VLOG: California’s OSHA Emergency Rule – Respiratory Protection Requirements for Wildfires

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What is Cal/OSHA Assembly Bill 1124? The California Department of Industrial Relations’ Occupational Safety and Health Standards Board (Cal/OSHA) has adopted an emergency rule requiring employers to provide respiratory protection to all employees working outside for longer than one hour when the air quality index (AQI) reaches 151 or greater. The emergency regulation has gone into effect as of the end of July 2019.

Although there can be many hazardous chemicals and other constituents in wildfire smoke, one of the most significant pollutants for people who are not very close to the fire is “particulate matter,” the tiny particles suspended in the air. According to the United States Environmental Protection Agency, PM2.5 can be easily, and often unknowingly, inhaled—and due to the small particle size, it can travel deep into the respiratory tract, potentially irritating the lungs and being accompanied by persistent coughing, wheezing, or difficulty breathing. These small particles can also enter the bloodstream from the lungs and have been associated with more serious long-term health problems such as reduced lung function, bronchitis, worsening of asthma, heart failure, and early death.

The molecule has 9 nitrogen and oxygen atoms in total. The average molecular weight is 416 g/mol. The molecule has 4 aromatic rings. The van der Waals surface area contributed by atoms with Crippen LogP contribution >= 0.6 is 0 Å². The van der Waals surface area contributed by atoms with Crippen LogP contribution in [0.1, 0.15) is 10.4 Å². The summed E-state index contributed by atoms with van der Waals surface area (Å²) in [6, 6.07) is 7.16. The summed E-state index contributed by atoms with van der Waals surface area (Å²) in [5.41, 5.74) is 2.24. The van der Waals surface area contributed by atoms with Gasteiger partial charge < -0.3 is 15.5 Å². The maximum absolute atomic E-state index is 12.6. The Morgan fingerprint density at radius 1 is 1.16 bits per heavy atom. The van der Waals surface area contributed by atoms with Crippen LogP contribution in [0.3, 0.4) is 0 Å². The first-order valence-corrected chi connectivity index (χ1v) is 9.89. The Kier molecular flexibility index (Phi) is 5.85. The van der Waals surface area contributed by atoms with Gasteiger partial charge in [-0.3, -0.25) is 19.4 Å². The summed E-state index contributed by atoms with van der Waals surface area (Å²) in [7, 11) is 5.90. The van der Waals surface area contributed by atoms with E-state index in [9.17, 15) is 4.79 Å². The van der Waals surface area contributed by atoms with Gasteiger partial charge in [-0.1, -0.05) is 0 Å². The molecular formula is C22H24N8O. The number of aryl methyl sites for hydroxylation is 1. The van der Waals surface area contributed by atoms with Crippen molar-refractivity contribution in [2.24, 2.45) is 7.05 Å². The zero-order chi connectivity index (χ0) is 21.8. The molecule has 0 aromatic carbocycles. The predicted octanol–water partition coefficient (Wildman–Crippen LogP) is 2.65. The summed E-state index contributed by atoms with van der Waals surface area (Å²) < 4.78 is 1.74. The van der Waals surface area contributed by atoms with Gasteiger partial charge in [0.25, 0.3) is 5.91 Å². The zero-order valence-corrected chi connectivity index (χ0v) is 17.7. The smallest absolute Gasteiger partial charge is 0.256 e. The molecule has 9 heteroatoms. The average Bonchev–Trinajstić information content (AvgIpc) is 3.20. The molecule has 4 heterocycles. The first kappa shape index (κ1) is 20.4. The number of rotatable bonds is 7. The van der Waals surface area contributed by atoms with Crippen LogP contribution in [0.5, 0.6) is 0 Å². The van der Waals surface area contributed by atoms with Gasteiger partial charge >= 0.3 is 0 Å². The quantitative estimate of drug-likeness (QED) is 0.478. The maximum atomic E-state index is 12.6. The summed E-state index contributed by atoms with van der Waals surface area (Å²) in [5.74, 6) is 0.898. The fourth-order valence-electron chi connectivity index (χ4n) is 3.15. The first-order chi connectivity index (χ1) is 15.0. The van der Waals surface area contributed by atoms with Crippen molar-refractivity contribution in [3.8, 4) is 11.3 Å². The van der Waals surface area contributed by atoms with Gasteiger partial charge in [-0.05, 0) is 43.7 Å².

Although this regulation applies to California, employers in other states may choose to use this standard as a “best practice” and decide to help protect their employees similarly. Employers should follow the United States Occupational Safety and Health Administration (OSHA) Respiratory Protection Standard 29 CFR 1910.134, or the Respiratory Protection standard in their state.

For information regarding where you can find AQI data, how 3M can help, and recommended respiratory protection, contact us.

Document Resources

Quick Reference Guide: What is Cal/OSHA Assembly Bill 1124?

Wildfire-Impacted Air Quality Considerations for Outdoor Workers

Product Purchase Guide: Respiratory Protection for Wildfire Smoke Inhalation

Technical Bulletin: Employee Respirator Use When Not Required by the United States Occupational Safety and Health Administration

 

Video Resources

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Posters

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